Hierarchically aligned fibrous hydrogel films through microfluidic self-assembly of graphene and polysaccharides.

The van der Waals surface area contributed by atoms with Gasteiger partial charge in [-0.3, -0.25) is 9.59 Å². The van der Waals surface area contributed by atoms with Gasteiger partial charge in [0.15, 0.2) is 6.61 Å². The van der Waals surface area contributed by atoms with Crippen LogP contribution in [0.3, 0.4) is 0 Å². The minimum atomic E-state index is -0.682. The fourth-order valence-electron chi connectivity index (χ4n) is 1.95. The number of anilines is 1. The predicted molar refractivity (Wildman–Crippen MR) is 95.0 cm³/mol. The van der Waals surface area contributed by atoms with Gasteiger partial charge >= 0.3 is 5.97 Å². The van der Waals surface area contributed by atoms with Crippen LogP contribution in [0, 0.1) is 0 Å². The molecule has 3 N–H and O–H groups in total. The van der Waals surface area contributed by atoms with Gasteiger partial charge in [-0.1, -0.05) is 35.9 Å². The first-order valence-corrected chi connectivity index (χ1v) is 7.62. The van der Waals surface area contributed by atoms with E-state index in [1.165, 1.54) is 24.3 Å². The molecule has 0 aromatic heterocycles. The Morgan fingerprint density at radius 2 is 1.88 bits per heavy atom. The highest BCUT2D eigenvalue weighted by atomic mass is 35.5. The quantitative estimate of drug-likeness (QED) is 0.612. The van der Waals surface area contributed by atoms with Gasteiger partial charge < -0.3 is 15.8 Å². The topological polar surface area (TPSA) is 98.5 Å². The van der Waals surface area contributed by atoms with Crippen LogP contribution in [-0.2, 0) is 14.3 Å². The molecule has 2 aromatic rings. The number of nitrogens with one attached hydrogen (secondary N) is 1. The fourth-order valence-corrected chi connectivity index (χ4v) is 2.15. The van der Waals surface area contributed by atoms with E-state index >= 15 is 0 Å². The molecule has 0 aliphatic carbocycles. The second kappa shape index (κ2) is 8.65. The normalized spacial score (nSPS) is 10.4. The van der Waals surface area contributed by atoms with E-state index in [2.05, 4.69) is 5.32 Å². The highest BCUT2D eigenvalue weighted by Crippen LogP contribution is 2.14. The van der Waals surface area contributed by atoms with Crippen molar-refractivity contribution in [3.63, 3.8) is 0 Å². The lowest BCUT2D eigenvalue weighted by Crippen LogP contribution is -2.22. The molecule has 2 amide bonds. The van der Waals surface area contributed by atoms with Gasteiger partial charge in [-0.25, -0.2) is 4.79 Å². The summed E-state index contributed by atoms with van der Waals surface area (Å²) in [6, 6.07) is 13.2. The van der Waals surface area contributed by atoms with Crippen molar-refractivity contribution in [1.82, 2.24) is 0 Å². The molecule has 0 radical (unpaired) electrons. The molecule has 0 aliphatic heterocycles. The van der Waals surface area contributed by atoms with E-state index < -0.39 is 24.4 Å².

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Despite significant interest in developing extracellular matrix (ECM)-inspired biomaterials to recreate native cell-instructive microenvironments, the major challenge in the biomaterial field is to recapitulate the complex structural and biophysical features of native ECM. These biophysical features include multiscale hierarchy, electrical conductivity, optimum wettability, and mechanical properties. These features are critical to the design of cell-instructive biomaterials for bioengineering applications such as skeletal muscle tissue engineering. In this study, we used a custom-designed film fabrication assembly, which consists of a microfluidic chamber to allow electrostatic charge-based self-assembly of oppositely charged polymer solutions forming a hydrogel fiber and eventually, a nanocomposite fibrous hydrogel film. The film recapitulates unidirectional hierarchical fibrous structure along with the conductive properties to guide initial alignment and myotube formation from cultured myoblasts. We combined high conductivity, and charge carrier mobility of graphene with biocompatibility of polysaccharides to develop graphene-polysaccharide nanocomposite fibrous hydrogel films. The incorporation of graphene in fibrous hydrogel films enhanced their wettability, electrical conductivity, tensile strength, and toughness without significantly altering their elastic properties (Young's modulus). In a proof-of-concept study, the mouse myoblast cells (C2C12) seeded on these nanocomposite fibrous hydrogel films showed improved spreading and enhanced myogenesis as evident by the formation of multinucleated myotubes, an early indicator of myogenesis. Overall, graphene-polysaccharide nanocomposite fibrous hydrogel films provide a potential biomaterial to promote skeletal muscle tissue regeneration.© 2018 Wiley Periodicals, Inc.